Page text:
From the excavations done near the lotus pedestal of Avukana Buddha in 1952, archaeologists discovered a statue of Indra along with four other images of guardian deities (Deegalle, 1999). They were found deposited in a stone receptacle containing 25 compartments (Wikramagamage, 2004). It is believed that these statues had been deposited here at the time when the lotus pedestal was added to the image (Vanarathana Thera, 1990). Professor Senarath Paranavithana has named these figures Indra, Brahma, Yama, Kuvera, and Varuna (Vanarathana Thera, 1990).

A wooden hood fixed on a railway girder had been added to the image later by Railway employees to protect the statue but it fell into disuse in the twenties (Uduwara, 1990). As it obscured the view of the image and made a threat of collapse, the Archaeological Department carefully removed the wooden hood but again in the middle of requests from Buddhist organizations for the installation of a new cover around the statue (Fernando, 1990; Uduwara, 1990). As a result of these repeated requests, the then Sri Lankan President William Gopallawa laid the foundation stone for building a shelter around the statue on 6 July 1974 and the Department of Archaeology built a vaulted roof with a facade stimulating a later Anuradhapura image house (Uduwara, 1990). In 1978, certain changes were made to the facade (Uduwara, 1990). However, this facade was also removed by the department later.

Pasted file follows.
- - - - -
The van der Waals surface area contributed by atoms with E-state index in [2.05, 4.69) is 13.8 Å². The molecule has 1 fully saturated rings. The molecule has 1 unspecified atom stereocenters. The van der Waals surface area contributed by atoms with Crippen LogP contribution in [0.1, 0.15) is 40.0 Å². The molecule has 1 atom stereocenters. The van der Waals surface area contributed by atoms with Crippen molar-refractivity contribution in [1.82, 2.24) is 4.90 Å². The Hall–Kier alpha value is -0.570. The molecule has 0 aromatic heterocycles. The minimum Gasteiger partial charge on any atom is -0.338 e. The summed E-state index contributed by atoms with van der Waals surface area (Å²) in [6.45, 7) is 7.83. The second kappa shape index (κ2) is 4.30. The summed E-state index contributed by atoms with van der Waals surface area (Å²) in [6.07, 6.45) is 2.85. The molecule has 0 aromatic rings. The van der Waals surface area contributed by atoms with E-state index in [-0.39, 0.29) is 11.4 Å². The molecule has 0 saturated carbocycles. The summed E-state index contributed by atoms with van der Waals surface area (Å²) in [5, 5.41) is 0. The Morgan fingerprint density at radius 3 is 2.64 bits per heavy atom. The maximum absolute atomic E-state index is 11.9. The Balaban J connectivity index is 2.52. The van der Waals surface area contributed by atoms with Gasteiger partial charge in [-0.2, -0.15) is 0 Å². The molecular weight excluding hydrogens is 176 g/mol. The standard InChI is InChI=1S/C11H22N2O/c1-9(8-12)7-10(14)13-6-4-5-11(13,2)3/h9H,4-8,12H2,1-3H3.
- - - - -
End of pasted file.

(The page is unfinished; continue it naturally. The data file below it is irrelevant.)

A Protected Monument

In 1941, the site including the statue was declared a protected area under the Antiquities Ordinance by the Archaeological Department, and conservation work was started at the site in 1948 (Fernando, 1990).

Avukana Buddha Statue Caves at Avukana Viharaya Avukana Buddha Statue


1) Deegalle, M., 1999. a Search for Mahāyāna in Sri lanka. Journal of the International Association of Buddhist Studies, 22(2), pp.343-357.
2) Fernando, W.B.M., 1990. [Wijesekara, N. (Editor in chief)] Section III: History of the Department of Archaeology, Sri Lanka; 1930-1950. Archaeological Department Centenary (1890-1990): Commemorative Series: Vol. I: History of the Department of Archaeology. pp.109-110.
3) Nicholas, C.W., 1950. Some offices and titles in the early Sinhalese kingdom. University of Ceylon Review. pp.116-128.
4) Nicholas, C. W., 1963. Historical topography of ancient and medieval Ceylon. Journal of the Ceylon Branch of the Royal Asiatic Society, New Series, vol VI, Special Number: Colombo. Royal Asiatic Society (Ceylon Branch). pp.166-167.
5) Paranavitana, S., 1970. Inscription of Ceylon (Vol. I). Department of Archaeology Ceylon. pp.91-92.
6) Ranawella, S., 2005. Inscription of Ceylon. Volume V, Part III. Department of Archaeology. ISBN: 955-91-59-57-7. p.153.
7) Ray, H.C. (Editor in chief), 1959. History of Ceylon: Vol. I: Part I. Ceylon University Press. Colombo. p.405.
8) Uduwara, J., 1990. History of the Department of Archaeology, 1970-1990. Archaeological Department Centenary (1890-1990): Commemorative series: Volume I: History of the Department of Archaeology. p.166.
9) Vanarathana Thera, K., 1990. [Wijesekara, N. (Editor in chief)] Section I: 248 BC - 500 A.D. Archaeological Department Centenary (1890-1990): Commemorative Series: Vol. IV: Sculpture. pp.29-30.
10) Wikramagamage, C., 2004. Heritage of Rajarata: Major natural, cultural and historic sites: Colombo. Central Bank of Sri Lanka. pp.31-32.

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This page was last updated on 14 January 2024